Yoga may be the answer if you’re looking for ways to enrich your exercise routine and improve your cardiovascular health! Practicing yoga on a regular basis offers numerous benefits, including improved flexibility, greater balance and coordination, and enhanced mental clarity. Studies have also shown that adding yoga to your cardio workouts will provide an extensive range of cardiovascular improvements, making it easier than ever to stay fit and healthy year-round.
Yoga has become an increasingly popular form of exercise and spiritual exploration over the past decade, with millions of people globally incorporating yoga into their lives. From yoga retreats in Bali to yoga classes in major cities, yoga is now more accessible than ever. Yoga provides its practitioners with numerous benefits; it can improve strength and flexibility, reduce stress levels, and enhance mental clarity. Furthermore, yoga has an additional spiritual dimension that can help participants reflect on their lives and live healthier lives. With regular practice and dedication, yoga can bring harmony to one’s body and mind.
While previous research has found evidence that yoga interventions and exercise have similar cardiovascular outcomes, there is variability in yoga types. This led researchers to apply a scientific approach to identify the cardiovascular risk factors that yoga may be beneficial for and how it could be applied in a healthcare setting.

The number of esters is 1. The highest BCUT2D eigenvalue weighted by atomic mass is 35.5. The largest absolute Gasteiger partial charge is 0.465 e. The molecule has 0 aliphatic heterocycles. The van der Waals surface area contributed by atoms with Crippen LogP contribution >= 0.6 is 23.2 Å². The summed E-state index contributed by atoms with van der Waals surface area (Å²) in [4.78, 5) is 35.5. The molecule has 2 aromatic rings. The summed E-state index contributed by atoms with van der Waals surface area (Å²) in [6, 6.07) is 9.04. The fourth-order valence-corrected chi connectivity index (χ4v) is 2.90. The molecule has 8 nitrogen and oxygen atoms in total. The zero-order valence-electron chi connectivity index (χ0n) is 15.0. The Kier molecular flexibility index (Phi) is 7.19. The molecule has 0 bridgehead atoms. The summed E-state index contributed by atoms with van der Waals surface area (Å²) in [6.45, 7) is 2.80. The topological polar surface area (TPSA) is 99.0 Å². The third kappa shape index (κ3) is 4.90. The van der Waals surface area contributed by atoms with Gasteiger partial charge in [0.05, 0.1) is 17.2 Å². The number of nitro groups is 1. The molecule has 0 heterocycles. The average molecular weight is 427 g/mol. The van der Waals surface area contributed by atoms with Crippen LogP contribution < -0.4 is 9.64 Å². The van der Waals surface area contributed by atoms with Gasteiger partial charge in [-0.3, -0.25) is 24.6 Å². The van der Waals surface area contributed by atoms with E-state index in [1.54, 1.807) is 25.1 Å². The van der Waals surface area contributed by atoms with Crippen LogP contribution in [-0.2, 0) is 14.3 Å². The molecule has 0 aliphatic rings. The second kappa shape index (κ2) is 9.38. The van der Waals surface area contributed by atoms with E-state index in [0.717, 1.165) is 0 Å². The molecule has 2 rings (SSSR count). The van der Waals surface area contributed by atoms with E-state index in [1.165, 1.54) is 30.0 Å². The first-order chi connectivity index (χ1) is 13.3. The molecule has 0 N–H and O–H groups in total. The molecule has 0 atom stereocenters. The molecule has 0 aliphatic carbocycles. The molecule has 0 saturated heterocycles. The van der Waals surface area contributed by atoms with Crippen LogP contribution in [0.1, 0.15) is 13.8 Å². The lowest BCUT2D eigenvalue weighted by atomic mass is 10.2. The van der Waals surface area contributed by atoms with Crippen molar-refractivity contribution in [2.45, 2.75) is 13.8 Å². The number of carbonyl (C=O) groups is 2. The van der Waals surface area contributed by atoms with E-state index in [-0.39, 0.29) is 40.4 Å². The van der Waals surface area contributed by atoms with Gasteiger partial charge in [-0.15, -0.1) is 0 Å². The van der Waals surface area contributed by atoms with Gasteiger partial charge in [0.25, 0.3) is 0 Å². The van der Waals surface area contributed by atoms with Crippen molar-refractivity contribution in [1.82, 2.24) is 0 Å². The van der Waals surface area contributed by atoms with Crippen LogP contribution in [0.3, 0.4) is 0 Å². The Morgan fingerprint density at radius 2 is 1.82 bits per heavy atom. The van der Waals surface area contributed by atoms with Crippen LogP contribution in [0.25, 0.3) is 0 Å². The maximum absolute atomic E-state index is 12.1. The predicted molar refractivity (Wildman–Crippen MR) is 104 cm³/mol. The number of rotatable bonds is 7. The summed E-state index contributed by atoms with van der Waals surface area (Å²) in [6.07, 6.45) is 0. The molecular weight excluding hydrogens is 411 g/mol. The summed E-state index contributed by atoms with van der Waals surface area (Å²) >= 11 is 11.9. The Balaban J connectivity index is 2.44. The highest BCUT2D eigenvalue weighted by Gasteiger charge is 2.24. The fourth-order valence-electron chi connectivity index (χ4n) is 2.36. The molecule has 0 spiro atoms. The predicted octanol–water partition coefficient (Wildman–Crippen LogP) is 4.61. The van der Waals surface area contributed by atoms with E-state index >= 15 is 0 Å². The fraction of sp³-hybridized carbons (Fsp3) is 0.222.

The study published in the Canadian Journal of Cardiology analyzed 60 individuals that had previously been diagnosed with high blood pressure and metabolic syndrome for an exercise program. The participants were divided into two groups, which performed 15 minutes of either structured yoga or stretching in addition to 30 minutes of aerobic exercise training five times a week for three months.
It was found that after three months, there was a decrease in resting systolic and diastolic blood pressure, mean arterial blood pressure, and heart rate in both groups. However, in the yoga group, systolic blood pressure was reduced by ten mmHg, whereas in the stretching group, it was only reduced by four mmHg. The yoga approach also reduced resting heart rate and the 10-year cardiovascular risk assessed using Reynold’s Risk score.
Researchers believe this study provides evidence that yoga could be used as an additional non-pharmacologic therapy option for cardiovascular risk reduction and blood pressure control in patients with hypertension.
Lead investigator Paul Poirier, MD, said, “As observed in several studies, we recommend that patients try to find exercise and stress relief for the management of hypertension and cardiovascular disease in whatever form they find most appealing. Our study shows that structured yoga practices can be a healthier addition to aerobic exercise than simply muscle stretching.”
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